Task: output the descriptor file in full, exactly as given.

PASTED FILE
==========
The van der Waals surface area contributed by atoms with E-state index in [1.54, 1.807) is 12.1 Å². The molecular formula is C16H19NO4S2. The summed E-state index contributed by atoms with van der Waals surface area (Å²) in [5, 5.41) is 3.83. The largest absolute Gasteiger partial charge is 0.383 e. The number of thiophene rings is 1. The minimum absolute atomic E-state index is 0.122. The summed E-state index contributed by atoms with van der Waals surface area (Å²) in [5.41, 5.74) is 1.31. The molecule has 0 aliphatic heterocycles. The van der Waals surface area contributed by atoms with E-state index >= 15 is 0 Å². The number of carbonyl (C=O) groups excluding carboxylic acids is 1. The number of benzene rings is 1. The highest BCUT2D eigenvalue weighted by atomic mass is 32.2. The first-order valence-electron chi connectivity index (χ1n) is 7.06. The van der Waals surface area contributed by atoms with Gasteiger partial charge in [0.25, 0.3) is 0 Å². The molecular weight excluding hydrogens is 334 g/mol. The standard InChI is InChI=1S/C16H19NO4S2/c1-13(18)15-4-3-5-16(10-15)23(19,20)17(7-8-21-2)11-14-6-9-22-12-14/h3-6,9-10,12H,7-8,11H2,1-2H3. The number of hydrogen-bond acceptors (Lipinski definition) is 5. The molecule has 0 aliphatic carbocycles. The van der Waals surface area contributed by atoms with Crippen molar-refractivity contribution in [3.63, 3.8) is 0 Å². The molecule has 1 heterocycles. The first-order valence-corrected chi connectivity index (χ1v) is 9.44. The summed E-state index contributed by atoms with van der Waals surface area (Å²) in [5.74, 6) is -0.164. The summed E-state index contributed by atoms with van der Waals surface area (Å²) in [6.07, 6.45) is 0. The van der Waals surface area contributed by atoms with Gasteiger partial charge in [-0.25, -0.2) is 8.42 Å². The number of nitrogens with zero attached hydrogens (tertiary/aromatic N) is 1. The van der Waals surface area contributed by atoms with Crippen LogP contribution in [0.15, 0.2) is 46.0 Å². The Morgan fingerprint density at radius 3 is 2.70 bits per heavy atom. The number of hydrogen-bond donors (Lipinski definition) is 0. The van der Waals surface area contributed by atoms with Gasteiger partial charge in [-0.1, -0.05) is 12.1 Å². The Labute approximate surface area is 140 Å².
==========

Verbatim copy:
The van der Waals surface area contributed by atoms with E-state index in [1.54, 1.807) is 12.1 Å². The molecular formula is C16H19NO4S2. The summed E-state index contributed by atoms with van der Waals surface area (Å²) in [5, 5.41) is 3.83. The largest absolute Gasteiger partial charge is 0.383 e. The number of thiophene rings is 1. The minimum absolute atomic E-state index is 0.122. The summed E-state index contributed by atoms with van der Waals surface area (Å²) in [5.41, 5.74) is 1.31. The molecule has 0 aliphatic heterocycles. The van der Waals surface area contributed by atoms with E-state index >= 15 is 0 Å². The number of carbonyl (C=O) groups excluding carboxylic acids is 1. The number of benzene rings is 1. The highest BCUT2D eigenvalue weighted by atomic mass is 32.2. The first-order valence-electron chi connectivity index (χ1n) is 7.06. The van der Waals surface area contributed by atoms with Gasteiger partial charge in [0.25, 0.3) is 0 Å². The molecular weight excluding hydrogens is 334 g/mol. The standard InChI is InChI=1S/C16H19NO4S2/c1-13(18)15-4-3-5-16(10-15)23(19,20)17(7-8-21-2)11-14-6-9-22-12-14/h3-6,9-10,12H,7-8,11H2,1-2H3. The number of hydrogen-bond acceptors (Lipinski definition) is 5. The molecule has 0 aliphatic carbocycles. The van der Waals surface area contributed by atoms with Crippen molar-refractivity contribution in [3.63, 3.8) is 0 Å². The molecule has 1 heterocycles. The first-order valence-corrected chi connectivity index (χ1v) is 9.44. The summed E-state index contributed by atoms with van der Waals surface area (Å²) in [5.74, 6) is -0.164. The summed E-state index contributed by atoms with van der Waals surface area (Å²) in [6.07, 6.45) is 0. The van der Waals surface area contributed by atoms with Gasteiger partial charge in [-0.25, -0.2) is 8.42 Å². The number of nitrogens with zero attached hydrogens (tertiary/aromatic N) is 1. The van der Waals surface area contributed by atoms with Crippen LogP contribution in [0.15, 0.2) is 46.0 Å². The Morgan fingerprint density at radius 3 is 2.70 bits per heavy atom. The number of hydrogen-bond donors (Lipinski definition) is 0. The van der Waals surface area contributed by atoms with Gasteiger partial charge in [-0.1, -0.05) is 12.1 Å². The Labute approximate surface area is 140 Å².